Margaret Gage

Afternoon. April 18, 1775. British soldiers in Boston are quietly preparing to raid the countryside to seize weapons stockpiled by “rebel” Patriots. The army recently attempted two similar missions at Portsmouth, NH and Salem, MA. Both times they are driven back empty-handed by mobs of angry, armed colonists. The army’s failure to subdue the rebels is a huge embarrassment to General Thomas Gage, commander of the British forces in North America. This raid must succeed and secrecy is Gage’s most important weapon. But as the night unfolds, it becomes clear the rebels have been forewarned. Who has betrayed Gage’s secret plan?

Margaret Kemble Gage is General Gage’s wife. American-born, her family has a long history of supporting the King and hold positions of prominence in the Royal government. The Gages meet and marry in the colonies, but move their family to England in 1773, only to return in 1774 to Boston when Thomas is appointed Royal Governor of Massachusetts. He is charged with crushing the growing rebellion in the unruly colony.

During their short time away, much has changed. Once the fashionable center of New York society, Margaret finds the social situation in Boston noticeably less friendly, even hostile, to her and her husband. The colonists’ anger with the King and Parliament is openly expressed and seems to be building toward armed conflict.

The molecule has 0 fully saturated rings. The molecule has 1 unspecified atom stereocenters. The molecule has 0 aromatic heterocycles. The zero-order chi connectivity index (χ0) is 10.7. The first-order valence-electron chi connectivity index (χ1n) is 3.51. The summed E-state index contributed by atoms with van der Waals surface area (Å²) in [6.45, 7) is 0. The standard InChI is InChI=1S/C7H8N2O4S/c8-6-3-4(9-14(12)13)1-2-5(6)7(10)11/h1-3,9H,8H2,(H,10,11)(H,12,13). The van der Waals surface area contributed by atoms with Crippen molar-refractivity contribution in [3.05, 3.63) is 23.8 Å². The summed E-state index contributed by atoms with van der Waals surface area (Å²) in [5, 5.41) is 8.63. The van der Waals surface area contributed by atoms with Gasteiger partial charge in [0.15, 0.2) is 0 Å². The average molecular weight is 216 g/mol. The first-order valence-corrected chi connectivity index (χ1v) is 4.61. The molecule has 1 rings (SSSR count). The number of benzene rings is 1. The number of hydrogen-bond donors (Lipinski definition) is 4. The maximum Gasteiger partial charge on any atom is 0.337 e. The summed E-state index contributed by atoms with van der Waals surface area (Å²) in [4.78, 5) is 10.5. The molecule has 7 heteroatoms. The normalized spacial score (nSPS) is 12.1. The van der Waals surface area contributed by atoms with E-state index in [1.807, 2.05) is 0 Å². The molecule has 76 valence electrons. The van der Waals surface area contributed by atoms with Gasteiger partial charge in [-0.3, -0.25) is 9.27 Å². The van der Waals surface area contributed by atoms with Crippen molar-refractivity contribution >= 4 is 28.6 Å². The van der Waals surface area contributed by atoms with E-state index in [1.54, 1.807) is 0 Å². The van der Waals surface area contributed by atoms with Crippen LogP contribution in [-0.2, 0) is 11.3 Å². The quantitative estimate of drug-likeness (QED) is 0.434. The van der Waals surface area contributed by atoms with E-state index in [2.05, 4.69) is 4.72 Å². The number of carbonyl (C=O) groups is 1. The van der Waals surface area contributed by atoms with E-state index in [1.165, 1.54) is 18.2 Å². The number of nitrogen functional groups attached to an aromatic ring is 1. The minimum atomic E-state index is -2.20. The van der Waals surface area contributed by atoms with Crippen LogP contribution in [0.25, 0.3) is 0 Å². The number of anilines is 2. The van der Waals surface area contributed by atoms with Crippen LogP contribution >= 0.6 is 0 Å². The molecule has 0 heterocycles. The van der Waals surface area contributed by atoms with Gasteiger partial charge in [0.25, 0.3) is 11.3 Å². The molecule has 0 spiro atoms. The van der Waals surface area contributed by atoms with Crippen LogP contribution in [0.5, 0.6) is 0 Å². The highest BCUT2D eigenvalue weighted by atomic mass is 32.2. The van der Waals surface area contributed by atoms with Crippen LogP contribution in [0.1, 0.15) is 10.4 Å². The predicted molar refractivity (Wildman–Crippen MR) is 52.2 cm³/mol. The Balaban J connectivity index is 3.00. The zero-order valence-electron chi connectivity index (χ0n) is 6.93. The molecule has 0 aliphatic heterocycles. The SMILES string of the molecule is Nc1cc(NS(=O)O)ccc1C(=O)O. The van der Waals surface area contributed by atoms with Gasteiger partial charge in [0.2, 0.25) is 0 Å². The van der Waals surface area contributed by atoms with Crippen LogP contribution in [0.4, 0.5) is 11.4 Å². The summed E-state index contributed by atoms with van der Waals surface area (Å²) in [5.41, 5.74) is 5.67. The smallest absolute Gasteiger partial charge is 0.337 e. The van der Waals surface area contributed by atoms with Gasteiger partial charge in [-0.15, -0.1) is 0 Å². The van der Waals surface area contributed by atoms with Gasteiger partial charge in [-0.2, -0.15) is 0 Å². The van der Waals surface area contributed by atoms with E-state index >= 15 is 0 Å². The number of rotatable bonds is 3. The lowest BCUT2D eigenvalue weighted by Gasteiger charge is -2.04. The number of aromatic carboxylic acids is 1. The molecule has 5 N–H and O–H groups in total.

As an American, Margaret is torn. Her close friends and relatives are choosing sides, and not everyone is supporting the King, whom her husband serves. Her father back in New York seems to have had a change of heart, while her brothers work as military aides to her husband. With the port of Boston closed as punishment for the Tea Party, the cost of supplies and food has skyrocketed, causing great hardship for both citizens and soldiers. Tensions are reaching a breaking point.

If Gage’s secret raid succeeds, the struggle may erupt into all-out war, tearing the colonies apart. If it fails, Gage and his family may be recalled to England in shame. But, as with the previous failed attempts, an uneasy peace may be preserved. Margaret makes no secret of her distress over the impending conflict, confiding in a friend that no matter who wins, she feels she will lose. Yet, with a simple warning to the rebels, war might be avoided.